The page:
ONE OF THE THINGS I FIND more annoying then autocorrect changing my misspelled words to something completely different is a person who never believes what you tell them. I have this one friend who for some reason must confirm pretty much any details you share with him, even the most random of things. For example, if I were to tell him about a travel survey I read that listed the world’s top travel destinations, he would have to confirm it by looking it up for himself. When I told him that the retirement age for Social Security was not 65 anymore, that it was now based on the year of one’s birth, he did not believe me and had to go research it. Here is the specific part that I find the most irritating; he feels the need to come back and tell me that I am right. I just want to ask him why he thinks I would make up such a thing. Now of course there have been times where I misunderstood what I heard or read; but not enough to warrant disbelief for every single thing I have mentioned. THERE ARE OTHER TYPES OF PEOPLE who like to see things with their very own eyes. Mention there was a car crash and they immediately want to see it for themselves. I am good with just hearing about it; though there are times where I am being told too much detail, especially if it is gory. Oh, and there are also some individuals who will share something they experienced or witnessed but add their own personal flair to it. I have mentioned before a friend I used to have who had this great saying: a story is not worth telling if you cannot exaggerate it. This is the category I fall into the most; I am all for telling a good story but keep the essential facts intact. To me this makes the difference between a good versus mediocre storyteller. I knew someone who everyone dreaded when she would try to tell us a story. She would have to give every single detail, weighing down her story to the point where you did not care how things turned out. And what made it worse was when the story was supposed to be humorous and she would explain why it was humorous as if you were unable to understand what made the story funny. I think the writers were not sure what type of audience was coming to see this action, horror thriller. WHEN MEMBERS OF A DEEPSEA EXPLORATION team found themselves stranded on the ocean floor, the crew’s leader felt there was only one person who could save them. He was a former, discredited diver who believed there was something lurking at the bottom of the ocean. Starring Jason Statham (Spy, The Expendables franchise) as Jonas Taylor, Bingbing Li (The Forbidden Kingdom, Transformers: Age of Extinction) as Suyin, Rainn Wilson (Permanent, The Office-TV) as Morris, Cliff Curtis (Training Day, Whale Rider) as Mac and Winston Chao (The Wedding Banquet, Road to Dawn) as Zhang; this movie felt like one of those “B’ type of pictures that would play as a matinee. Jason was fun to watch but I found the script predictable and basic. There was little suspense though some of the special effects were good. As the story progressed after its slow start it appeared as if the script was constructed with bits and pieces from other movies, washed together with a Moby Dick vibe. As far as I am concerned this was an afternoon popcorn movie; I cannot recommend paying full price for it. I understand some of you will want to see it for yourself; I do not have an issue if you do.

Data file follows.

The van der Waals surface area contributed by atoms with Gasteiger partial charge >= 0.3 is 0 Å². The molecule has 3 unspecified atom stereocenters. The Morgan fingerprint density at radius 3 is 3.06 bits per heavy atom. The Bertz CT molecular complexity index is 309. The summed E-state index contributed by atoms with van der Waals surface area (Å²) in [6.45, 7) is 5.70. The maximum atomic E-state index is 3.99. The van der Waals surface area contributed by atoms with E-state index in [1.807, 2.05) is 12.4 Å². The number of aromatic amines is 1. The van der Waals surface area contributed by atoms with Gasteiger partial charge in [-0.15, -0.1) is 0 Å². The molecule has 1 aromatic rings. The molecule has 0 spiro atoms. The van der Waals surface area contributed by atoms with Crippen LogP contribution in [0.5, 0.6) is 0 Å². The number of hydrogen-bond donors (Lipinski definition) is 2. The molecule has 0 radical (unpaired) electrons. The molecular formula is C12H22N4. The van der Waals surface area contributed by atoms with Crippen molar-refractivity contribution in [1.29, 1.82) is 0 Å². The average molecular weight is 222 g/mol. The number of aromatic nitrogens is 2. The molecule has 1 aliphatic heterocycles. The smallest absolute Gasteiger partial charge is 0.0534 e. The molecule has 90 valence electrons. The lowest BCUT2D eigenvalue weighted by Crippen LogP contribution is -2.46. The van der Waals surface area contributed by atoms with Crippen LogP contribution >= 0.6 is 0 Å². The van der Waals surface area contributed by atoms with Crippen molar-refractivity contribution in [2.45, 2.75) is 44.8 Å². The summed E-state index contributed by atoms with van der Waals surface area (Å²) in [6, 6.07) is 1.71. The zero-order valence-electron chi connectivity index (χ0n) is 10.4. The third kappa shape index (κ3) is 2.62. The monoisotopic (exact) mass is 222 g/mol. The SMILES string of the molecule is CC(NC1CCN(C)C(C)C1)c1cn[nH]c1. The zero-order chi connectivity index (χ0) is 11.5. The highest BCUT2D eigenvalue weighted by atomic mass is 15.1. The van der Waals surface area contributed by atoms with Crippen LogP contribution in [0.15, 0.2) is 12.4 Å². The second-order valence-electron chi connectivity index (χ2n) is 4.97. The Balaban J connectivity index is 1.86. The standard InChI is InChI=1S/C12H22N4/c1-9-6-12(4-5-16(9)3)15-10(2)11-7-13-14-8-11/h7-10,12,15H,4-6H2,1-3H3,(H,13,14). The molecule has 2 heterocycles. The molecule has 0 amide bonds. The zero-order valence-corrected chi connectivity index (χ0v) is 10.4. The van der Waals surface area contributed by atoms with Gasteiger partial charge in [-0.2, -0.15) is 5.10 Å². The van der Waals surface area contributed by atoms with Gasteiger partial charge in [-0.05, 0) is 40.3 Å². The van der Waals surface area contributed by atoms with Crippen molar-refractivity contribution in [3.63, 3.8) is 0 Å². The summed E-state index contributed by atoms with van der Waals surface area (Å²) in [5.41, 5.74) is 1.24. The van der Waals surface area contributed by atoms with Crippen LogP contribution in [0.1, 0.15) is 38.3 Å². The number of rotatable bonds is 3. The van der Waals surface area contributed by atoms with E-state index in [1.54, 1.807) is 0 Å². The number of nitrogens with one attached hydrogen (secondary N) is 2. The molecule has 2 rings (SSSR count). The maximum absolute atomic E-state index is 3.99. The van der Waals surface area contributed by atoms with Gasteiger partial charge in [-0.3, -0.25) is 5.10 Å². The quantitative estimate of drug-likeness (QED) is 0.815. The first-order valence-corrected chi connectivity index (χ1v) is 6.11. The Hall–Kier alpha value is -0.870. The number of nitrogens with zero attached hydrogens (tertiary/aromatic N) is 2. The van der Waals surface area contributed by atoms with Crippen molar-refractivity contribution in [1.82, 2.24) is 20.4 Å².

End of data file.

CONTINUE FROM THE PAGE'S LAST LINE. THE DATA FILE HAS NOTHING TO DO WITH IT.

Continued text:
One can gain added insight when re-visting a book or movie. There have been times where I have seen the same film more than once because I either enjoyed it immensely or felt I may have missed something the first time. Regarding books I have done the same thing; more than likely because I felt I had a relationship like a friendship and I wanted to visit with them again. When it is of my choosing the experience is always pleasant. Now when someone else is involved in telling a story again, it may not always be a good thing. Think about your schooling where you may have studied the same topic multiple times. Depending on the instructor the repeated story could be a boring experience for you. On the other hand it can also sound fresh and exciting with a skilled storytelling teacher. In my circle of friends and acquaintances there have been times where I have heard the same story being told several times due to a different mix of friends being together, where some had not yet heard the latest news. Not to be rude but there are some people who are not the best in telling a story; they get stuck on tiny details that have no real bearing on the outcome. Things like a stranger’s name or which corner of an intersection; these are minor details that will not enhance the listening experience. The same thing can happen when a movie studio decides to redo a previous film or story. Depending on the script, a film’s story can appear new and fresh or dull and boring. ROMAN military tribune Clavius, played by Joseph Fiennes (Enemy at the Gate, Shakespeare in Love), and his second in command Lucius, played by Tom Felton (Harry Potter franchise, Belle), were assigned the task of finding the stolen corpse of Yeshua, played by Cliff Curtis (Training Day, Three Kings), before his followers proclaim Yeshua was resurrected from the dead. This adventure drama will be a familiar story for many viewers. I thought the script had a good idea to tell this story through the eyes of one Roman soldier. It made this retelling a bit different for me. I thought Joseph’s acting and screen presence were an asset to this movie. Though I appreciated hearing this well known story from a different perspective, I though the script could have been better. I do not know if this will make sense but the entire picture had a discounted feel to it. The scenes, the acting and the sets did not go to any extremes; in other words, everything seemed minimal as if no one was totally invested in the project, nor much money either. There were a few times where I felt the story even dragged; I found myself getting bored several times. The idea behind this production was novel to me, but the outcome did nothing to excite me.